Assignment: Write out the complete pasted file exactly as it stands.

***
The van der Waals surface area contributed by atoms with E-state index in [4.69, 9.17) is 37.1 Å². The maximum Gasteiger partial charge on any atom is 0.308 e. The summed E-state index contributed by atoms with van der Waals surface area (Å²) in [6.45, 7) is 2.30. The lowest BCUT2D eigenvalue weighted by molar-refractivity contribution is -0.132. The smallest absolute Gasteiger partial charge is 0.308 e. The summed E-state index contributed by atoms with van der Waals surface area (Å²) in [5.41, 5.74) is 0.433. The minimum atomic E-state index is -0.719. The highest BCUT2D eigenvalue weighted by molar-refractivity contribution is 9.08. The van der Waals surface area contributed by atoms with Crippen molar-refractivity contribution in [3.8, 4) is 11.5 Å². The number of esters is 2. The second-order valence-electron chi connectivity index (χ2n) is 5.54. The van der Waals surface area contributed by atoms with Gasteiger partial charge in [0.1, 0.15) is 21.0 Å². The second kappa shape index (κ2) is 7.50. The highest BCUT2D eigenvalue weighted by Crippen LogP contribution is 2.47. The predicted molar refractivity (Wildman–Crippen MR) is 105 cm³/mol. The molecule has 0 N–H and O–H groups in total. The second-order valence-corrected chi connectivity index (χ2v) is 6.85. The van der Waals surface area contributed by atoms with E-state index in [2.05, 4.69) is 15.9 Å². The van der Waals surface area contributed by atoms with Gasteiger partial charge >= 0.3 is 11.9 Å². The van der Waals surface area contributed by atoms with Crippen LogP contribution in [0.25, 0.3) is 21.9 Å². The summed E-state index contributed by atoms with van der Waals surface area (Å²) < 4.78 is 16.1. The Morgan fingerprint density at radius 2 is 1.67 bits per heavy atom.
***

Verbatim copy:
The van der Waals surface area contributed by atoms with E-state index in [4.69, 9.17) is 37.1 Å². The maximum Gasteiger partial charge on any atom is 0.308 e. The summed E-state index contributed by atoms with van der Waals surface area (Å²) in [6.45, 7) is 2.30. The lowest BCUT2D eigenvalue weighted by molar-refractivity contribution is -0.132. The smallest absolute Gasteiger partial charge is 0.308 e. The summed E-state index contributed by atoms with van der Waals surface area (Å²) in [5.41, 5.74) is 0.433. The minimum atomic E-state index is -0.719. The highest BCUT2D eigenvalue weighted by molar-refractivity contribution is 9.08. The van der Waals surface area contributed by atoms with Crippen molar-refractivity contribution in [3.8, 4) is 11.5 Å². The number of esters is 2. The second-order valence-electron chi connectivity index (χ2n) is 5.54. The van der Waals surface area contributed by atoms with Gasteiger partial charge in [0.1, 0.15) is 21.0 Å². The second kappa shape index (κ2) is 7.50. The highest BCUT2D eigenvalue weighted by Crippen LogP contribution is 2.47. The predicted molar refractivity (Wildman–Crippen MR) is 105 cm³/mol. The molecule has 0 N–H and O–H groups in total. The second-order valence-corrected chi connectivity index (χ2v) is 6.85. The van der Waals surface area contributed by atoms with E-state index in [2.05, 4.69) is 15.9 Å². The van der Waals surface area contributed by atoms with Gasteiger partial charge >= 0.3 is 11.9 Å². The van der Waals surface area contributed by atoms with Crippen LogP contribution in [0.25, 0.3) is 21.9 Å². The summed E-state index contributed by atoms with van der Waals surface area (Å²) < 4.78 is 16.1. The Morgan fingerprint density at radius 2 is 1.67 bits per heavy atom.